A very similar picture is being painted from two other legislative acts that were vehemently debated over the past week. Reopening of consideration of the bill “On the Freedom of Peaceful Demonstrations” passed in its first reading under a different heading and with certain distinct content on June 3 2009 incited an extremely ambiguous reaction among the people. Some pointed to its repressive norms that could put a spanner in the notion of people exercising their rights to peaceful demonstration, for example a ban on holding peaceful demonstrations in certain places, the indefinite conditions of restrictions of such gatherings, etc.

Representatives of a different party of civil society pointed to the progressive clauses in the bill to which they attributed the leniency of punishment for violating the procedure of organizing and holding peaceful demonstrations and the overall legislative order of this process.

Be that as it may, the fact that the Party of Regions decided to review this bill during the heat of the election campaign most certainly sends out an alarming signal. Such a coincidence has no explanation other than the desire of the ruling power to give itself access to additional legislative instruments to limit the rights of citizens to peaceful demonstrations that given the dirty nature of the election campaign could with a high degree of probability be manifested the day after the voting.

In this context detailed legislative regulation in this sphere could backfire against citizens as it will most likely be exploited to the benefit of the ruling top brass with the help of the judges and law enforcers under its control.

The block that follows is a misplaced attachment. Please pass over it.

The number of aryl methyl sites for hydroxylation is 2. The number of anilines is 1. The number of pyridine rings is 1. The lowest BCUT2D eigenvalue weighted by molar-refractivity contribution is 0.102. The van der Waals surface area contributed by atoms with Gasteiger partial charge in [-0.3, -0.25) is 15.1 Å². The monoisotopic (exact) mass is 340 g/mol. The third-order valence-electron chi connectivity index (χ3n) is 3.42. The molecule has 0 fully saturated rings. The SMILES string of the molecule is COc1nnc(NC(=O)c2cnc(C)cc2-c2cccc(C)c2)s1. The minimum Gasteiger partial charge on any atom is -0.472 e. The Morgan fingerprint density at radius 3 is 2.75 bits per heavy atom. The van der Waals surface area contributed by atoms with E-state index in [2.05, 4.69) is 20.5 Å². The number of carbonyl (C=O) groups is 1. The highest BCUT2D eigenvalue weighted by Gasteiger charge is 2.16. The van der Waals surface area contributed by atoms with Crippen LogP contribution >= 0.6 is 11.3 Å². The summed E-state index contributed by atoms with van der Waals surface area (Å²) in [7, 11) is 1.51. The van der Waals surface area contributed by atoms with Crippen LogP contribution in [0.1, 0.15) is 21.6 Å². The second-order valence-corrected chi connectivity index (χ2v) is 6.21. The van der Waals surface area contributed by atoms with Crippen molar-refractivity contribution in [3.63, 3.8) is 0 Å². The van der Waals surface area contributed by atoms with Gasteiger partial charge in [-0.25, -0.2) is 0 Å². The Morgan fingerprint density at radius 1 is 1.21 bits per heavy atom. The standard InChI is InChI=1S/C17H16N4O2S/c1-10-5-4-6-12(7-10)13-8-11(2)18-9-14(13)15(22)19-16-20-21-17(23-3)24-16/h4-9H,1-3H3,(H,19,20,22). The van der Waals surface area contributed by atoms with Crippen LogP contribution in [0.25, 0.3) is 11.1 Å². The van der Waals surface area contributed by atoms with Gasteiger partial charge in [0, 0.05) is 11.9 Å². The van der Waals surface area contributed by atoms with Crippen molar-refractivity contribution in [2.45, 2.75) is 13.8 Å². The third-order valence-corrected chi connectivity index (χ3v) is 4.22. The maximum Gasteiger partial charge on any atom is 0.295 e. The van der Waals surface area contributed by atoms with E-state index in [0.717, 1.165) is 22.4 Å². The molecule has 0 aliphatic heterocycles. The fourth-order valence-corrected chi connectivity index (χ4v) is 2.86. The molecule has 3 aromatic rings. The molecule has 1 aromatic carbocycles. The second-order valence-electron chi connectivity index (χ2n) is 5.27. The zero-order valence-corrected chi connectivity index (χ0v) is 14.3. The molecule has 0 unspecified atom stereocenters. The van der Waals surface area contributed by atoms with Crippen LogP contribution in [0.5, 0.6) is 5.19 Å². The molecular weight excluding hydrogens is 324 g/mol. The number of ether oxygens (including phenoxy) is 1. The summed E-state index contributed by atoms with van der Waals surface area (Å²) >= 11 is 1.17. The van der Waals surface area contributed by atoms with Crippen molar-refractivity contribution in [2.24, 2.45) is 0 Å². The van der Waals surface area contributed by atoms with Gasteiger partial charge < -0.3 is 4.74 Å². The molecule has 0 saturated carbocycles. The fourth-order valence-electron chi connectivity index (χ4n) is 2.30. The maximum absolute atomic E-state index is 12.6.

This was clearly the objective of the government’s aforementioned directive. Deliberate accentuation of the Cabinet on the need to counteract calls for subversion of constitutional order that the executive bodies of power must engage in a priori is clearly aimed at provoking its addressees to a tougher and more active fight against different manifestations of political dissension.

In the wake of the elections this could become a way of squeezing out certain candidates whose canvassing can be evaluated as a call to overtaking state power. What is quite telling is that the directive was addressed to the State Television and Radio Broadcasting Committee, which most likely has the task of coordinating the broadcasting of the denunciatory activity of the law enforcement bodies from the proper angle.

Accordingly, this initiative of the Cabinet of Ministers could become yet another element of unfair rivalry with political opponents that on the eve of the elections seriously activated the current leadership.

Conclusions

So,  the activation of the lawmaking activity of members of the Party of Regions this past week can be very prosaically explained: gradual approach to voting day. Moreover, all three documents that were either adopted or are being debated have a certain fear factor and should be strictly controlled. The bill on criminalization of libel passed in the first reading will clearly affect journalists that are expected to be more loyal to the ruling party.

The bill “On Peaceful Demonstrations” could serve as an additional instrument of restricting the rights of citizens to peaceful demonstration if it is passed in its second reading.

The directive of the Cabinet of Ministers on the information war against terrorism and violent subversion of state order is primarily aimed at opposition candidates for seats in parliament who may pay the price for the disagreeable content of their canvassing. In short, the electoral battle is at risk of becoming more distorted in favor of the ruling power and the voting rights of citizens will become even more limited.